On a Saturday visit to Minnesota artist Ken Moylan's studio, I felt as if I were overlooking a garden in Kyoto, Japan, even though my feet were planted in St Louis Park.
Moylan (no relation to MPR reporter Martin Moylan) creates three-dimensional artwork that gives the viewer the sense of standing in a space, looking through a window and onto a view. His artwork typically consists of an intricately detailed window frame surrounding an oil painting that contains the realism and plays of light similar to the work of American landscape painters such as Thomas Moran or Albert Bierstadt.
Much of Moylan's work depicts places he's actually visited. Kyoto's Ginkaku-ji Temple, for example. "It's communicating the way I see things, trying to give as much of an experience of that," Moylan says. "I communicate through my work."
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Ken Moylan's Ginkaku-ji (2006)
Moylan's art combines what he calls "the big three": painting, sculpture and architecture. "Those are the three widely accepted strong categories of fine art, historically," he says. "I thought the combination was a great idea for making grounded, strong work and for having a fertile ground of ideas, references and inspirations."
A recent work is Moylan's Great Buddha of Bamiyan, which portrays a view of a massive stone carving in Afghanistan. The actual Great Buddha was created circa 300 CE but was destroyed by the Taliban in 1999.
Great Buddha of Bamiyan (2010)
"I was inspired to preserve the memory apart from what the fanatics did to it," Moylan explains. "It's like when someone close to you dies, you don't necessarily want to have their death mask around. You'd rather remember the good memories, so maybe it's similar to that."
A full-time artist since 1981, Moylan grew up in Eveleth, Minn., and attended the Minneapolis College of Art and Design, where he studied printmaking, painting and drawing. Moylan's unique artwork evolved from a vision he had that riffed on Marcel Duchamp's 1924 sculpture Fresh Widow. He's been expanding on that vision ever since.
"I have an order in which I do things, and it's totally opposite of the order that any other artist works in," Moylan says of his process. "Most artists make a painting and then they'll frame it or get it framed. Mine physically starts with the frame."
When he begins a new work, Moylan makes a scale drawing and determines time of day, direction of light, materials and composition. He then builds the wooden frame, using inlay techniques such as intarsia and marquetry to develop the architectural space. From there, he'll do any stonework or carving. The final steps involve applying gesso to the surface that will be painted, then using oil paints to create the view outside the window. "I go through rolls and rolls of masking tape," Moylan chuckles. "All the detail work I do at the end is done with really small brushes, and I burn through them at a ridiculous rate."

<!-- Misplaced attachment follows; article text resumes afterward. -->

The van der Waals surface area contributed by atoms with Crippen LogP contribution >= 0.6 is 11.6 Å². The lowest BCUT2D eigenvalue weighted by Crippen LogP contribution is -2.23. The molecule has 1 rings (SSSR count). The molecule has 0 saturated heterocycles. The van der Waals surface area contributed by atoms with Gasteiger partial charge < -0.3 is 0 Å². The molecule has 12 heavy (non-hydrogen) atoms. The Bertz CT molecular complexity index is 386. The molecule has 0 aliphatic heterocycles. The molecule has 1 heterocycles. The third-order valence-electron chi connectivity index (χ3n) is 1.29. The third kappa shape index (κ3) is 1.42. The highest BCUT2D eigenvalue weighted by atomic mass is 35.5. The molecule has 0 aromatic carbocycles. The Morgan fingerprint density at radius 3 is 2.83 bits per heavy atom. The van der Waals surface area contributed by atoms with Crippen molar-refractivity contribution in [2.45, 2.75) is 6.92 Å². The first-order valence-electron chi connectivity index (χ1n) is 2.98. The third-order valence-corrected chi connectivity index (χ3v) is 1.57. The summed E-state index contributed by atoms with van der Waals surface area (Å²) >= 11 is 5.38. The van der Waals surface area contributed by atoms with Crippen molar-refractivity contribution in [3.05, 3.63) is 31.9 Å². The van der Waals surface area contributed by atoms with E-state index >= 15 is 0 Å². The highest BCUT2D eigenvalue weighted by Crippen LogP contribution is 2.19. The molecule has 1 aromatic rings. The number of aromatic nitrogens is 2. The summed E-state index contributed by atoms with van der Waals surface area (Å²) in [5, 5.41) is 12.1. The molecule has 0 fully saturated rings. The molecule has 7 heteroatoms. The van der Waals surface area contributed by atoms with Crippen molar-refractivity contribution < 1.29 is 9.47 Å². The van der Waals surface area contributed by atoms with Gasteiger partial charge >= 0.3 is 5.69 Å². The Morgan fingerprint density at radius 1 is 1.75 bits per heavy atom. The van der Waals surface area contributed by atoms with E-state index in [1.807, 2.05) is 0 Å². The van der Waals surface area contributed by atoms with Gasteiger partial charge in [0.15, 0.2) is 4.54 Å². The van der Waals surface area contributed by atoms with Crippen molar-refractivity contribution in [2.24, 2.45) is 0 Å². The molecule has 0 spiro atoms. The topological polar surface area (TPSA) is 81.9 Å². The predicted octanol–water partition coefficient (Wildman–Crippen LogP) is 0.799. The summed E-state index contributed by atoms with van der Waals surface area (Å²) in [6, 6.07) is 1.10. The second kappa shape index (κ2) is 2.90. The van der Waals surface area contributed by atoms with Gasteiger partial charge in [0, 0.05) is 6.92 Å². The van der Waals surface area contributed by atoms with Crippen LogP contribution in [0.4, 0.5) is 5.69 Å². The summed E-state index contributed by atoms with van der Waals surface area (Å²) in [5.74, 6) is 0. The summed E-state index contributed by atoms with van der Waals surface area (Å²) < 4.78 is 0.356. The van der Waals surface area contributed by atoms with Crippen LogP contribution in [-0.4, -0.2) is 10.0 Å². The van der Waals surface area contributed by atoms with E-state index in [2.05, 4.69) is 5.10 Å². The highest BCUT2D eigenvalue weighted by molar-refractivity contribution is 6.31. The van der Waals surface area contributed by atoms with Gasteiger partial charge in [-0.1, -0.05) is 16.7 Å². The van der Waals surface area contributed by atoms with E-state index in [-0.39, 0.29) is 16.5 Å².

Paintbrushes in Ken Moylan's studio
Japanese landscapes are close to Moylan's heart. His wife is originally from Japan and after spending much time there, Moylan was inspired to do a series of Japanese places. He's currently working on a piece called Hiroshima Hypocenter, which depicts a view from a shattered casement after the 1945 atomic blast. "Since that moment 65 years ago, the whole world just shifted, just changed, and it affected everything about everything from that moment on," Moylan says.
Hiroshima Hypocenter (2010)
He's also delving into the world of imagination by bringing to life the fantastical works of Giovanni Battista Piranesi, an 18th-century engraver who etched a series of imagined views. True to form, Moylan is creating an architectural space the viewer can inhabit.
Moylan poses with his Piranesi-inspired work, still in progress.
Although he has made many standalone paintings, Moylan thinks his works that integrate the frame communicate more powerfully. "If they were just paintings, I don't think that they would be really anything all that special," he says. "To me, it's not enough. I have something else to contribute. ... I think having that added illusion and that added sense of point-of-view creates a much more engaging work to experience."
More of Moylan's work as well as a list of his exhibitions, commissions and the collections in which his work appears are on his website, kenmoylan.com.